Nitrifying Bacteria In A Marine Aquarium Is A Chain Reaction That Takes 30 Days To Complete: Aquariums And Marine Aquariums (Aquariums And Marine Aquariums)

The nitrogen cycle of a marine aquarium is a chain reaction. This chain reaction results in the birth of various types of nitrifying bacteria. Each new bacteria born consumes the previous one. In turn, it gives birth to the next bacteria. The nitrogen cycling process usually takes about 30 days. There is no exact time frame for this process to complete its task. There are 3 phases of the nitrogen cycle. Ammonia (NH³ or NH³+4) is the first component needed in the chain reaction process. Ammonsia occurs in two states. It depends on the water pH. As pH rises, the less toxic ionized state decreases. At about ten days into the cycle, nitrify bacteria that convert ammonia into nitrite, Nitrosomonas, will begin to appear and build. Nitrite will continue to rise to a high level of about 15ppm, the most critical stage. By day 25 the level should begin to fall. The ammonia has given birth to nitrobacter, which is living entities that need oxygen and food to survive. Nitrobacter grow on the surfaces of everything in the tank. . .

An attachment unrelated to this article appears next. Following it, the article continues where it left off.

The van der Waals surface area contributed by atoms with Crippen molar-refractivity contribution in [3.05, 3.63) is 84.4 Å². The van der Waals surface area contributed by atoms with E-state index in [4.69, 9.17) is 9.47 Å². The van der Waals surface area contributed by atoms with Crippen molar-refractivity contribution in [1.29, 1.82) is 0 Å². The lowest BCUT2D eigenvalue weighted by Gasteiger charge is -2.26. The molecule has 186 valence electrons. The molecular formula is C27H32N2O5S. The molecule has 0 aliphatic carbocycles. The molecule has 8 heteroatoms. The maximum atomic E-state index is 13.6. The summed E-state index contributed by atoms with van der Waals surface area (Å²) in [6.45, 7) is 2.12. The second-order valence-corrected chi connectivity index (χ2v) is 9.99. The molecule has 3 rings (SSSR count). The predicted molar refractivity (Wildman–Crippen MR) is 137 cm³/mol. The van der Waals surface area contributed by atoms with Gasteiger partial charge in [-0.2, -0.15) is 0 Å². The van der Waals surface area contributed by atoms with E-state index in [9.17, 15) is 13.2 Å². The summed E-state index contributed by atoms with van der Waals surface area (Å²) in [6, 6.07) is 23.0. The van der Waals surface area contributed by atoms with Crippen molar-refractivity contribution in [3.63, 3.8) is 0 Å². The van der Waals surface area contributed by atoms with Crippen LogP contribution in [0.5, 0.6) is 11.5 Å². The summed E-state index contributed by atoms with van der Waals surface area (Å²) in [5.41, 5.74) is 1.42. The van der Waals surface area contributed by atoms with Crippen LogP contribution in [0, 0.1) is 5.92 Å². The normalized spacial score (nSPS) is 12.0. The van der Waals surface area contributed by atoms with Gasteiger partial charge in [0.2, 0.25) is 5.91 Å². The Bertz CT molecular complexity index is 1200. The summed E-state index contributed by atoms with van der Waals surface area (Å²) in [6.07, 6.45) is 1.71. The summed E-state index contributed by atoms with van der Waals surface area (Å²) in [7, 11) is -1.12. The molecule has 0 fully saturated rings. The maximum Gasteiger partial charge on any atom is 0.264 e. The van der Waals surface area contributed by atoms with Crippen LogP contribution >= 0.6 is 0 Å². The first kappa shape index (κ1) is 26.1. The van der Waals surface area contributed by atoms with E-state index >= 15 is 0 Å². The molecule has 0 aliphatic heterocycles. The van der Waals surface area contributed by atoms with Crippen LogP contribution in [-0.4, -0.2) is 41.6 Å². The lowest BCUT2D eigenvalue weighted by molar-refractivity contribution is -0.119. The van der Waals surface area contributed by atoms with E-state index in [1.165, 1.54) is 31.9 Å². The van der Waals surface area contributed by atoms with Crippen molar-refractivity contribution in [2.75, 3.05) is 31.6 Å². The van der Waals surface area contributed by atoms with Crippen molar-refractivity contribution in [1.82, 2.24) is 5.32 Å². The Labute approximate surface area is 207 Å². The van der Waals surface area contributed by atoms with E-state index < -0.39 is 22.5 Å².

Tags: Aquarium/ Water/ Ocean Conservation/ Ocean/

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